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Old 07-08-2013, 08:52 PM
 
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I don't think it's more work or less work, it's just different work.  The pace is different, the perks are different, the "co-workers" are different.  Being a SAHM is fun some days and exhausting on others.

 

As others have mentioned, there really is not point in comparing.  

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Old 07-08-2013, 11:17 PM
 
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Like others have noted, there are way too many variables to compare (number/ages of kids, need levels, personalities/temperaments of both adults & kids, etc.).  If you are a SAHM who can drop your kids off at activities or a friend's house, so you can clean or run errands - awesome (likewise if your kids can entertain themselves, nap alone, or help out).  If you have high needs (or special needs) children who demand your constant attention and engagement, very little

(if any) housework, cooking or errands are going to get done, until those same evening hours when your partner is home - when you are likely as tired as if you'd been at the office.

 

I look at it this way: no human being can literally do everything.  Everyone must sacrifice or outsource some piece of the puzzle.  Some use child care (instead of SAH) - some hire a cleaning company (instead of scrubbing everything) - some eat freezer meals/take out (instead of cooking from scratch) - some have their groceries delivered (instead of shopping) - some buy produce (instead of gardening) - some buy clothes (instead of sewing)...etc. etc.  Some give up time with little ones (which is always a mixed bag of awesome and exhausting moments) to do more housework/cooking/cleaning themselves, because they feel the trade-off is best for their family.  But absolutely everything is a trade-off.

 

So, as regards which is "harder" - that's an intensely personal question (other factors are how rewarding/stressful your job is, how blissful/nervewracking your commute, how well your personality type meshes with your children vs. coworkers, home environment vs. work environment...on and on).  But the statement "I do all that AND have a job" is, quite frankly, impossible and absurd. Even if the difference comes down to "only" your hours of engagement with your kids.


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Old 07-08-2013, 11:36 PM
 
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I can only speak of my experiences. When I was a working, single mom, it was work, but being a SAHM to 3 is way more work. I could run an errand or two, bg myself during a lunch break. We weren't home as much, so there wasn't near the amount of housework. So, for me, that was easier.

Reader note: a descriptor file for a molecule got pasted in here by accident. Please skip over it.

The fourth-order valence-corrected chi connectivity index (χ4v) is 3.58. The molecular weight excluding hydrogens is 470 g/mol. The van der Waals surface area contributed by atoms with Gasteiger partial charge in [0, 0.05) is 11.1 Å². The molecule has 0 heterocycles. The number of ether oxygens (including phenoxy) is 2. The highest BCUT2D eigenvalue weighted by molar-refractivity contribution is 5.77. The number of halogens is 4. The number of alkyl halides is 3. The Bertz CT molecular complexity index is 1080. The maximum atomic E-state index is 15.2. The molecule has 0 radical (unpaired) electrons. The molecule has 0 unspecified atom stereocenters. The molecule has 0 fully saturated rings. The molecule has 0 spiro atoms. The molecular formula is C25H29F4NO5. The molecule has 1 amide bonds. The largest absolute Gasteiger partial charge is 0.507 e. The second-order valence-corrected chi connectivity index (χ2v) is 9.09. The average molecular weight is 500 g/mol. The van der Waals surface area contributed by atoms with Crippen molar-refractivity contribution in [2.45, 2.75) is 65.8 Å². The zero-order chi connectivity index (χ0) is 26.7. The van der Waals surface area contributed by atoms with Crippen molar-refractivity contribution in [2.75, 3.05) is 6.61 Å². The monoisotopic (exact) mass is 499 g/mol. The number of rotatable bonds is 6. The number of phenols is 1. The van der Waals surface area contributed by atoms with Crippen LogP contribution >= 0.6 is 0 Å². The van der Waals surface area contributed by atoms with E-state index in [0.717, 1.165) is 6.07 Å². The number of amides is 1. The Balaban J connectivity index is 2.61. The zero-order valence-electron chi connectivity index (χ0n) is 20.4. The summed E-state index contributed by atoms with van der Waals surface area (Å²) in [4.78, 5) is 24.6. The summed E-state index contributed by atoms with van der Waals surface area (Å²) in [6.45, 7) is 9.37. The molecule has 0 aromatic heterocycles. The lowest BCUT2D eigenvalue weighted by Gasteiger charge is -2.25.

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Old 07-09-2013, 12:36 AM
 
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I'm sorry but first off, that is such an insulting thing to say to a SAHM.

Secondly, being a SAHM is a HARD job. Harder then getting up to go to an office, IMHO.

Thirdly, there is no way that a mom who has a job and "does all that" is physically/logistically able to really do all that. I bet you go to twice as many play dates and activities for your kids. I bet you play with them more. I am a work-at-home part-time freelancer and have found myself skipping many things to get an email written, put on the TV so I could have a conference call, been dropped off at Starbucks to work on weekends while daddy has all the fun taking DD to the park. All I do is work it seems. But we need the money. Once baby #2 comes we will reassess but living in CA, I don't see us not *needing* the money and I'd rather do this then go to an office and put kids in daycare. At least they are with me, for now at least.

I do not "do all that" at all! smile.gif

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Old 07-09-2013, 01:05 AM
 
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Actually , as far as one on one quality time, the different between SAHMs and WOHMs is not much.

 

http://parenting.blogs.nytimes.com/2009/07/10/counting-cuddles/

 

 

Maybe going to the office is easier but many moms have the kind of hard difficult jobs like mine that make coming home and doing laundry, cooking and hanging out with my awesome kids look easy peasy.

 

I do not have cook, housekeeper or driver. When I get home, I do all the things that parents do.

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Old 07-09-2013, 10:21 AM
 
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That study makes zero sense to my life. smile.gif  Really, I find it completely incomprehensible.  I spend every hour DH is at work with a kid physically attached to me, engaging with him.  So a difference of 83 minutes makes no sense to me -  even with pee breaks, it's got to be at least 8-9 hours difference.  The way they broke out the breastfeeding data is confusing - when they say an additional hour, does that mean on top of the 83 minutes?  PLUS 27 minutes of reading, singing, etc. PLUS 32 minutes more of cuddles?  Or are the latter two included?  

 

Further, it begs the question - if SAHMs are only spending an extra hour and a half with their kids, what the heck are they DOING all day???  Because it must be something, which the WOHMs aren't - right?  Or are we assuming they are at yoga, the spa, and eating bon-bons?  eyesroll.gif

 

I assume everyone works their hardest and does their best wherever they are. Trade-offs - there are only 24 hours in a day (and yes, perhaps some sacrifice more sleep - but it's still a trade-off, and one that may hurt productivity, etc. etc. and on and on).  


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Old 07-09-2013, 10:39 AM